The Monitor :: BOPEU Ordered To Pay Tswaipe For Unfair Dismissal
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Last Updated
Saturday 24 August 2019, 11:44 am.
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BOPEU Ordered To Pay Tswaipe For Unfair Dismissal

Peace seems to be eluding the Botswana Public Employees Union (BOPEU) after the Francistown Industrial Court ordered the union to pay its former Head of Department Education and Capacity Building, Edward Tswaipe, P350,919 for unfair dismissal.
By Goitsemodimo Kaelo Mon 24 Sep 2018, 14:32 pm (GMT +2)
The Monitor :: BOPEU Ordered To Pay Tswaipe For Unfair Dismissal








The troubled union, which at some point was considered one of the best-run unions, has been enduring a series of court battles, either with former employees, members and lately the bickering by the leadership.   The union employed Tswaipe in 2014, but his contract was terminated two years later in 2016 after he was accused of disclosing confidential information of the union on an Internet chat group called Strategy Room 14. Following the termination of his indefinite period contract, Tswaipe approached the court alleging that the dismissal was procedurally and substantively unfair.

This week Industrial Court judge, Galesiti Baruti ruled in favour of Tswaipe and ordered BOPEU to pay him an amount of P350,919 being 12 months of his salary as compensation for a procedurally and substantively unfair dismissal. He said the remedy of reinstatement is not appropriate under the circumstances. “Respondent shall pay the applicant the amount of P350,919 directly into his bank account or by way of a cheque within 14 days from today. The respondent shall, within 14 days from today, issue applicant with a certificate of employment,” Baruti said. Justice Baruti said the respondent did not comply with clause 11.1.2 of the disciplinary policy, which obligates it not to dismiss an employee unless he or she has received previous warnings.

“The applicant was shown the door after the hearing although he had no previous warnings. The severity of the offence is such that it did not warrant a dismissal given that it was only a serious offence, and not a dismissible offence. Furthermore, the disciplinary action was not progressive,” he added. Moreover, he stated that the union has violated its own disciplinary code by dismissing the applicant for having committed a serious offence whose sanctions are warnings, reduction in salary, demotion and or punitive suspension.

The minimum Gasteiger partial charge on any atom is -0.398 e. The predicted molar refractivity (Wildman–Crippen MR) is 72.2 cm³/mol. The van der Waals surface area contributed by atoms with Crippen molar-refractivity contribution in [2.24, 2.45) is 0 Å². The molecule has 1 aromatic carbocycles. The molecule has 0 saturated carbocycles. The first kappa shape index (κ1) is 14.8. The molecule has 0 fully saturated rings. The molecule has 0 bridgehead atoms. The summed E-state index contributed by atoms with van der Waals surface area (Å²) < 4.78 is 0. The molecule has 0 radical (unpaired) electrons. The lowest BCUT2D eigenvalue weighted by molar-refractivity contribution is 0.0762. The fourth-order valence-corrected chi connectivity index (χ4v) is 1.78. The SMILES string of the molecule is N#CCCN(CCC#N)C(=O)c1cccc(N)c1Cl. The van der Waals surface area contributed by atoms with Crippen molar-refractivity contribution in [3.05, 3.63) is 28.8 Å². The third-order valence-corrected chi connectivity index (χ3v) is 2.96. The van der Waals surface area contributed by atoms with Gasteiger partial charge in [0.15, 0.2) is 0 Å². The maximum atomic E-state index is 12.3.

He indicated that the applicant never committed and was never charged with a dismissible offence. He

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outlined that for the respondent to charge the applicant with a serious offence and thereafter impose a more severe penalty of dismissal is an act of procedural irregularity. Another irregularity, he said, was that the general secretary instead of deputy general secretary dismissed the applicant. Baruti said the applicant was never furnished with copies of evidence material that was used to fire him. 

Regarding the issue of suspension, Baruti also said that it was unprocedural and unfair. He said that this has been taken into consideration when deciding on the quantum of compensation. Amongst the reliefs that Tswaipe were seeking included an order declaring the termination of employment of applicant by the respondents unfair and unlawful that his suspension from employment by respondent on the October 14, 2016 was without basis in law and done in bad faith. 

He also wanted an order for reinstatement based in terms of the Trade Disputes Act CAP: 48:02 or alternatively, an order to pay 15 months compensation in lieu of reinstatement, to which he claims entitlement, in terms of the Trade Disputes Act, CAP: 48:02, computed on the basis of applicant’s last salary and responsibility level at the time of termination of employment, for the actual pecuniary loss suffered by applicant as a result of wrongful dismissal. 

Tswaipe was also seeking an order for the respondent to reinstate the employer’s portion of the applicant’s pension benefits, which were forfeited on account of the wrongful dismissal and an order to be paid any other employment benefits due.  He also wanted the court to order the respondent in terms of Section 24 of the Employment Act (CAP:47:01), Laws of Botswana, to issue him a Certificate of Employment to applicant, which certificate shall reflect the expanded role, duties and responsibilities as at the time of termination of employment and be in such terms not unfavourable to the applicant.

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